There are two (2) general approaches to capturing the IVHM (or “ISHM”) design within the eXpress environment – either using a “Top-Down” or a “Bottom-Up” approach. In either approach, capturing the IVHM design in eXpress will enable the IVHM to be influenced for more inclusive and holistic “integrated systems” diagnostic capabilities that will continue to benefit both the operational run-time diagnostic capability of the IVHM and then continue into any off-board diagnostic paradigm throughout the sustainment lifecycle(s).
A familiar cry heard with most any description of eXpress, is “top-down!”. eXpress can handle both top-down and bottom-up, but it is its top-down capabilities that set it apart. This is especially true for IVHM design because the very notion of IVHM is a system-wide coordinated approach towards fault reporting, diagnosis and remediation.
Although the roots of IVHM are in the safety world, IVHM has quickly moved into the maintenance world as well. The benefits it can bring to such a wide range of problems, also pushes it to the forefront of any effort. The challenges to the design team are in proving IVHM’s merit to ensure it brings the maximum benefit, and does not get thrown onto the chopping block.
Full optimization of IVHM takes lots of iterations. Each iteration should converge on a solution. It is beyond the scope of this article (see related stories, below, for more information) to discuss trade-studies, but it is this aspect of performing trade studies in a large-scale system design that is essential to IVHM development.
So what are the keys to assessing IVHM in eXpress?
Once some of the basic topology of a design is known, eXpress can be used to provide these statistics:
As one progresses, there are more complex statistics that are used to factor in modes of operation, including degraded modes of operation:
With these assessments, the next challenge becomes how to use them in such a way to influence decision making at the early point in system development as to make a difference. This is done automatically in eXpress, through its use of data layering.
To eXpress really is like an onion. Its layering supports a foundation that begins at the core, the topological model, and continues to the outer edges, upon which assessment takes place.
However, data layering in eXpress goes beyond a simple layering and uses a special technique of abstraction so that changes to test and diagnostics approaches are somewhat resilient despite wide-sweeping design changes. It is this mechanism that allows assessment and optimization to occur throughout the entire design process.
To support the transition from early design studies through later full system integration, there is a crucial change that must take place in the design. Specifically, functions are slowly augmented with failure modes. At the early stages, functions form the connectivity and flow of the model, since that’s what the system level design is comprised of. However, as the design matures, and subsystems enter the picture with increasing amounts of detail, failure modes become the data element upon which testing is often based.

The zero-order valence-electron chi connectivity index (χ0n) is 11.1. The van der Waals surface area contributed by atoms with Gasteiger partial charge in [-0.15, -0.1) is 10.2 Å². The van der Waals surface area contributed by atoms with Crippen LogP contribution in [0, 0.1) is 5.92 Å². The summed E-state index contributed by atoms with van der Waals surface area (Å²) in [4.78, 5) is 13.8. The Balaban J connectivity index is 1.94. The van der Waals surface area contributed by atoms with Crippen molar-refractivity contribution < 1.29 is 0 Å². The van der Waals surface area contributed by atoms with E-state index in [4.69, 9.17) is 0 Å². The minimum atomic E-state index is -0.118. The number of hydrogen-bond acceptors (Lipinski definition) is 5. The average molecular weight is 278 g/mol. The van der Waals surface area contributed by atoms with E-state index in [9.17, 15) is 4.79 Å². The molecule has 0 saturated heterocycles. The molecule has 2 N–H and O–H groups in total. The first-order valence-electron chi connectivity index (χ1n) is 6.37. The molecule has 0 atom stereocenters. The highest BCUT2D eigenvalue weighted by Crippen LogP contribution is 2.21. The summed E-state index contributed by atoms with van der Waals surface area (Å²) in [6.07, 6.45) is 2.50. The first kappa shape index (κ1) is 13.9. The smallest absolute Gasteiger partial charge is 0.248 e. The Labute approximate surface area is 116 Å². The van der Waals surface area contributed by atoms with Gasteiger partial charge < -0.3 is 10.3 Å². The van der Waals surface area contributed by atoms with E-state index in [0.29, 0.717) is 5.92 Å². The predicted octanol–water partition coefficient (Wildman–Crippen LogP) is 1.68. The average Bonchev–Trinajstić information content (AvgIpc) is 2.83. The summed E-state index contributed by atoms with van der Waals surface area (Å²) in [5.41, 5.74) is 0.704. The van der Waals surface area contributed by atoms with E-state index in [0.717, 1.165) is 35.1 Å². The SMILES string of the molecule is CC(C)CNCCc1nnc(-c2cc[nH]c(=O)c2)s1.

How do you start by assessing functions and later assess failure modes without diverging from the original approach? eXpress provides the only hybrid modeling capability that allows this exact transition to occur at a testing level, without any loss of resolution or changes to the model. As failure modes are entered into the system, tests can be switched, on a component-by-component basis from functions to failure modes.
It is this ability to mesh functions with failure modes that brings eXpress to the earliest stages of development, without incurring a re-entry penalty later, as required by other approaches. In fact, the transition is so smooth, that the functions form the baseline upon which failure mode testing can be based. Of course, the final system testing concept will almost certainly rely on both functions and failure modes, so the functions in eXpress are not deleted–rather, they co-exist with failure modes for the life of the design.
IVHM, having such a system-wide impact, requires a sophisticated layering and abstraction approach to gathering information, to support the fast paced design environment that is created by this type of problem. eXpress, by having this type of problem factored from its beginnings as a design goal, achieves this through simple, object-oriented representation of component, function, failure mode and test data.